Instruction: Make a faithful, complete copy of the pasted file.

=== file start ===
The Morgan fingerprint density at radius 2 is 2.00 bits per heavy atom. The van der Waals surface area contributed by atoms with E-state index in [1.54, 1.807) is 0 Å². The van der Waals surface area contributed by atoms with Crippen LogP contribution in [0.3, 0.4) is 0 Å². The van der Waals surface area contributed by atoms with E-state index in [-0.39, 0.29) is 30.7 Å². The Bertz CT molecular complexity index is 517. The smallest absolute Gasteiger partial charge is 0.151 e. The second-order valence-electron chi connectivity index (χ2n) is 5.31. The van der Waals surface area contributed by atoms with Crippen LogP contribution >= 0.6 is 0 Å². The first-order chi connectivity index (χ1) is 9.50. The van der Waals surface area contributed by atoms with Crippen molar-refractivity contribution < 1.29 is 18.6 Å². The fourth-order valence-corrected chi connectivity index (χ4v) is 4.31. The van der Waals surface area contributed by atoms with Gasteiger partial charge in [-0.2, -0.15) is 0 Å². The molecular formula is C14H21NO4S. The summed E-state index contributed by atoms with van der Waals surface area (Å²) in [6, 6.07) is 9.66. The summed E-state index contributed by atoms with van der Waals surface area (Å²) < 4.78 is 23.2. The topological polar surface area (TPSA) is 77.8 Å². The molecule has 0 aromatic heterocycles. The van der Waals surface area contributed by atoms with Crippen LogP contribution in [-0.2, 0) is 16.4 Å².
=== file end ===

The Morgan fingerprint density at radius 2 is 2.00 bits per heavy atom. The van der Waals surface area contributed by atoms with E-state index in [1.54, 1.807) is 0 Å². The van der Waals surface area contributed by atoms with Crippen LogP contribution in [0.3, 0.4) is 0 Å². The van der Waals surface area contributed by atoms with E-state index in [-0.39, 0.29) is 30.7 Å². The Bertz CT molecular complexity index is 517. The smallest absolute Gasteiger partial charge is 0.151 e. The second-order valence-electron chi connectivity index (χ2n) is 5.31. The van der Waals surface area contributed by atoms with Crippen LogP contribution >= 0.6 is 0 Å². The first-order chi connectivity index (χ1) is 9.50. The van der Waals surface area contributed by atoms with Crippen molar-refractivity contribution < 1.29 is 18.6 Å². The fourth-order valence-corrected chi connectivity index (χ4v) is 4.31. The van der Waals surface area contributed by atoms with Gasteiger partial charge in [-0.2, -0.15) is 0 Å². The molecular formula is C14H21NO4S. The summed E-state index contributed by atoms with van der Waals surface area (Å²) in [6, 6.07) is 9.66. The summed E-state index contributed by atoms with van der Waals surface area (Å²) < 4.78 is 23.2. The topological polar surface area (TPSA) is 77.8 Å². The molecule has 0 aromatic heterocycles. The van der Waals surface area contributed by atoms with Crippen LogP contribution in [-0.2, 0) is 16.4 Å².